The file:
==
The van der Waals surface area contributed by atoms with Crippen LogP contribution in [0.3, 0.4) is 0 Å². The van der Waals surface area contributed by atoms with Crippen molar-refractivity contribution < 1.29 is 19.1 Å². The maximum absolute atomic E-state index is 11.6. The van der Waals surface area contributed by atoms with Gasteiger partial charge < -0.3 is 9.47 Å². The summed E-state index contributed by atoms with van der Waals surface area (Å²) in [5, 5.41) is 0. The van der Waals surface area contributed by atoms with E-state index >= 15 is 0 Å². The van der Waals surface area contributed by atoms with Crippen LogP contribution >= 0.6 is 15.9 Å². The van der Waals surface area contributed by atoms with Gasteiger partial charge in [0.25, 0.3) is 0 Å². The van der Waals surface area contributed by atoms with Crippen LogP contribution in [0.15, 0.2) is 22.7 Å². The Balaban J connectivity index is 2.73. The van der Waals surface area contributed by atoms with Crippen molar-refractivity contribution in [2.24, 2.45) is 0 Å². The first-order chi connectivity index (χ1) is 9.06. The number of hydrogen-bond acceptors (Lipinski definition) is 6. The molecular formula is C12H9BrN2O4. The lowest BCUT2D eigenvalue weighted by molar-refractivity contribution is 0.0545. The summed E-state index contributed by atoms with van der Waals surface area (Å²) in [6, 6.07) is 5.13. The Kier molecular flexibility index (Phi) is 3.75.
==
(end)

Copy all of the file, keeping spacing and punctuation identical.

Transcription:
The van der Waals surface area contributed by atoms with Crippen LogP contribution in [0.3, 0.4) is 0 Å². The van der Waals surface area contributed by atoms with Crippen molar-refractivity contribution < 1.29 is 19.1 Å². The maximum absolute atomic E-state index is 11.6. The van der Waals surface area contributed by atoms with Gasteiger partial charge < -0.3 is 9.47 Å². The summed E-state index contributed by atoms with van der Waals surface area (Å²) in [5, 5.41) is 0. The van der Waals surface area contributed by atoms with E-state index >= 15 is 0 Å². The van der Waals surface area contributed by atoms with Crippen LogP contribution >= 0.6 is 15.9 Å². The van der Waals surface area contributed by atoms with Gasteiger partial charge in [0.25, 0.3) is 0 Å². The van der Waals surface area contributed by atoms with Crippen LogP contribution in [0.15, 0.2) is 22.7 Å². The Balaban J connectivity index is 2.73. The van der Waals surface area contributed by atoms with Crippen molar-refractivity contribution in [2.24, 2.45) is 0 Å². The first-order chi connectivity index (χ1) is 9.06. The number of hydrogen-bond acceptors (Lipinski definition) is 6. The molecular formula is C12H9BrN2O4. The lowest BCUT2D eigenvalue weighted by molar-refractivity contribution is 0.0545. The summed E-state index contributed by atoms with van der Waals surface area (Å²) in [6, 6.07) is 5.13. The Kier molecular flexibility index (Phi) is 3.75.